Why We Make: Self-Expression

Today, we're kicking off a new series here on the blog: the Why We Make series.

This series will delve into the different reasons people choose to make and how those reasons are good for the soul. The Why We Make series will not only enumerate the different ways that makers fill themselves up by creating things, but invite us all to experience different reasons for making to deepen our understanding of our crafts and ourselves.

This post in the Why We Make series is all about making as self-expression. Self-expression is the process of taking your internal thoughts, dreams, and ideas and putting them out into the world as something that can be experienced by others.

Through the process of self-expression, we come to know ourselves better. In order to truly express yourself, you have to have a good idea of what you want to express. This requires questioning your motives and values. As we all try to be the best version of ourselves, the process of self-expression forces us to define what that version looks like and cares about.

Methods of self-expression are as many and varied as the people who express themselves. The benefits of self-expression are not only reaped from verbal or written creations. Psychologists have known for years: "Self-expression through music and art acts as an alternative form of catharsis and has been used in pain management and substance abuse groups as healthier outlets for inner conflicts and emotions (Adelman & Castricone, 1986; Bailey, 1986)."*

And, yes, those benefits extend to knitting! Remember, self-expression is the process of making internal thoughts physical, and what more physical is there than a crafted item that you wear, use, or give as a gift?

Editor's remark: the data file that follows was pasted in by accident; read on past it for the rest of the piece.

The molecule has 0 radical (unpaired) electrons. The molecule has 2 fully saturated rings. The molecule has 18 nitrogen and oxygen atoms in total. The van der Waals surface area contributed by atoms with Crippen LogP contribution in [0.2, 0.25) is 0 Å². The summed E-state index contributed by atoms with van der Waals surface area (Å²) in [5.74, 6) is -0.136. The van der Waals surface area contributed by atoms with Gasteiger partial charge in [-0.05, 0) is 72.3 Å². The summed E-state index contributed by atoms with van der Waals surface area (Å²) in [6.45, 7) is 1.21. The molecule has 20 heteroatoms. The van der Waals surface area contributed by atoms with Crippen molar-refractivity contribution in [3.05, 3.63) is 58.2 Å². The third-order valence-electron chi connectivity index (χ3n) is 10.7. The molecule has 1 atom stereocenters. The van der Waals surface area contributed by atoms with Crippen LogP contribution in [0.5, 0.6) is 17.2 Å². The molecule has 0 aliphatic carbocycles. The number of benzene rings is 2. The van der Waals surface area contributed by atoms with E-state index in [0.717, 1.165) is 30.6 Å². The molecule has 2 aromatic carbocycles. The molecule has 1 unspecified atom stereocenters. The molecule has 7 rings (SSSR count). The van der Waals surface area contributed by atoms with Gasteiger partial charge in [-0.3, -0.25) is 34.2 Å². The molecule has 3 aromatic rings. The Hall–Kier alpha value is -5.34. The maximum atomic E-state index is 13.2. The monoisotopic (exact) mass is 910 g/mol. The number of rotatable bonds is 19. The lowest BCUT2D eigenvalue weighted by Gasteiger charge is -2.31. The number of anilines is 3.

Here are some ways to express yourself through making:

  • Create a garment that you feel confident and proud of wearing.
  • Make something for a loved one to show you care.
  • Make something for your home that reflects who you are - maybe a cozy cabled pillow for cuddling next to the fire, maybe a snarky political cross-stitch.

Is self-expression your motivation for making? Do you have a favorite way to express yourself through making? If you're not a self-expression maker, why do you make? Will you give expressing yourself through knitting a try? Drop a comment below and get the conversation started!

*Quote is from "Culture and Self-Expression" by Heejung S. Kim and
Deborah Ko. Linked here. 

Kendra Hunt
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Kendra's Fall Faves

Well, friends, we made it. Through long, hot summer days, we have arrived at my favorite season: fall. I think many knitters (and people in general) love fall for so many reasons: the more agreeable temperatures, the beauty of the trees as they change colors, and (of course) the arrival of seasonal hot drinks that are so easy to cozy up with. I revel in fall for all of these reasons and also because it signals the return of sweater weather - not only for the wearing of sweaters but for the knitting of them as well. 

I've noticed myself bringing out the same things each time I sit down to knit. I revel in my time knitting when I have surrounded myself with these things. Lately, my knitting sessions have been elevated and I want to share with you the things that have been making me happy this fall!

First up is Sweet Harvest Pumpkin tea from Celestial Seasonings. I make myself a mug and add a dash of French Vanilla creamer to really make this an indulgent treat. I find that this tea isn't overly pumpkin-y or sweet like some holiday beverages can get. And the fact that I can buy this at my local Sprout's makes this a favorite I can turn to again and again. 

The second thing on my list of favorites is this candle that I snagged from Denver shop Candelaria. This is a soy wax candle in a scent called "Fallen Leaves," which is a comforting blend of apples, berries, and pecans. It came with a Jack-o-lantern coaster but the scent is so cozy, I still love burning it in the evenings!

My last fave that I want to share with you is my new project bag from Box Eleven. Box Eleven is a Denver-based company that makes "small batch wearables" hand-printed with original designs. Katie, the owner and maker behind Box Eleven, created these bags with knitters in mind - there are even lots of pockets on the inside!